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Media's Tomorrow Begins Today


The future is big, bright, and blogged about.

Watching TV on a PC is so last century. The future of media is all about size, according to Dallas Mavericks Owner Mark Cuban, who is also chairman of HDnet.

He's talking screen size.

As Cuban sees it, the obsession with PCs and the small screens of handheld devices is looking at things all wrong. He foresees a future of media where people watch content, including YouTube (GOOG), on oversized public TVs and even pay for the privilege to do so with their friends.

Cuban's inspiration was last weekend's Cowboys-Giants game, the one where the Giants pulled it off at the very last moment. But everyone was talking about the new stadium's seven-story tall screen from Mitsubishi Electric, he says.

"That screen (the one in the new Cowboys stadium), you can't take your eyes off it," Cuban said. Just as we've watched screens get smaller, faster, and cheaper, soon we'll be seeing bigger, better, and cheaper, he predicts.

"Ten years ago, streaming didn't work. Now it's ubiquitous," he reminded the crowd at an Advertising Week forum about the future of media. "What's premium today will be ubiquitous tomorrow."

Cuban was just one of 10 really good minds assembled for the panel, which was led by Chris Anderson, editor-in-chief of Wired magazine.

Along with Cuban was Judy McGrath, chairman and CEO of MTV Networks (VIA), whose company is fresh off its own viral sensation. Viewership of the September 13 Video Music Awards was up 17% over the previous year. The show's audience grew while it was in progress as real-time tweeters and bloggers reported on Kanye West's crashing of Taylor Swift's acceptance speech for Best Female Vocal.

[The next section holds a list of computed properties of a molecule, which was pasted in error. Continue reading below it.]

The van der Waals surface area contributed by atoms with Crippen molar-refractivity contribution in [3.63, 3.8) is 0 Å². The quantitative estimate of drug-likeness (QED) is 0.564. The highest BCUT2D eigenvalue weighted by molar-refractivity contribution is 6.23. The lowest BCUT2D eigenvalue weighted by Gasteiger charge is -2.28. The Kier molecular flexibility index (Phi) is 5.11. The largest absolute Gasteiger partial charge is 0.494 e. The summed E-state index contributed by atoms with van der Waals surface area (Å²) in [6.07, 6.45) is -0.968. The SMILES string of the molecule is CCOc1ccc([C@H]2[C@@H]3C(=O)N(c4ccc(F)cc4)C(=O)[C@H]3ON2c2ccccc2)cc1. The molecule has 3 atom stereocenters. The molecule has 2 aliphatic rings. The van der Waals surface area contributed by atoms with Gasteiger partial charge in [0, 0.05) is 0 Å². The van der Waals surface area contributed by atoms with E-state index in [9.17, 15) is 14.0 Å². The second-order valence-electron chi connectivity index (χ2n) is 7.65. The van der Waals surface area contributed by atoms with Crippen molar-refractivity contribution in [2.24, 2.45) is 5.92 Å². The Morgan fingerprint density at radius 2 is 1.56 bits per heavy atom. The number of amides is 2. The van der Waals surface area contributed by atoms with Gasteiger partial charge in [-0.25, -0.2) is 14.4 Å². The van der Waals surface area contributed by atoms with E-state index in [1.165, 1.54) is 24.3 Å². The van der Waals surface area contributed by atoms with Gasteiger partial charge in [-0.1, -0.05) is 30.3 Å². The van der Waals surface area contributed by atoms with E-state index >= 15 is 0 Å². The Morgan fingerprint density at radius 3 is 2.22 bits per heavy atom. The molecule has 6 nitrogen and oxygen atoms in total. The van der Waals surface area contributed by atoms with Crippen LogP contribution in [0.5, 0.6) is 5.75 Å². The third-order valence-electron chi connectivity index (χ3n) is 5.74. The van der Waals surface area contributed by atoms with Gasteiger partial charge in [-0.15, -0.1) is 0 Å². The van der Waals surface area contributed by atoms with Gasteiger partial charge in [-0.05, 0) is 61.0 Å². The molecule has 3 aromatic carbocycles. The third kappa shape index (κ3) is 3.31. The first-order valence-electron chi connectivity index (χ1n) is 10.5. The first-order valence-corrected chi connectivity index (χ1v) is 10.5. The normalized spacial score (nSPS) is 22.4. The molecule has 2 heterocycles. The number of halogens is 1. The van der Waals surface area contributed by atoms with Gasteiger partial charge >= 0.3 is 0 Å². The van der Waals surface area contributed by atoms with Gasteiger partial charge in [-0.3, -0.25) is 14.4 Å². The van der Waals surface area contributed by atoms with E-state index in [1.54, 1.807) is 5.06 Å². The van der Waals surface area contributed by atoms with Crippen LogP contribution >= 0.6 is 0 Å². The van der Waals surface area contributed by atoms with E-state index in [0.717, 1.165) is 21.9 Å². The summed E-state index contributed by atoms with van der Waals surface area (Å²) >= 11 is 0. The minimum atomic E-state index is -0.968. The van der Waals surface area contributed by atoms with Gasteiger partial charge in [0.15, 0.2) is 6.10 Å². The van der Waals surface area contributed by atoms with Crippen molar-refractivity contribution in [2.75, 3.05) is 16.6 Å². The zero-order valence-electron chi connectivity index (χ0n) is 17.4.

The event continued to gain momentum all week, garnering additional mileage when President Obama called West a "jackass" in off-the-record remarks tweeted by an ABC News employee. West later went on The Jay Leno Show to apologize.

While McGrath acknowledged that MTV didn't directly monetize the media bonanza, the partnerships created with Twitter and Facebook to integrate the social networks into the show coverage helped propel it into the cultural dialogue of the country.

"Everybody was talking about MTV, even the president," she says, noting sponsors Pepsi (PEP) and Taco Bell (YUM) were very happy.

All MTV content is now created in multiple pieces so it can be most effective on whichever platform a viewer is using.

While old-timers on the panel like design guru Milton Glaser, a founder of New York magazine, bemoaned a tearing down of the wall separating advertising from editorial, McGrath said MTV is lucky.

Teens and Generation Y are the most marketed to generations and recognize when they're being marketed to -- and accept it.

The challenge, in a nutshell, noted Wired's Anderson: "The ability to gain attention is growing faster than the ability to monetize it."
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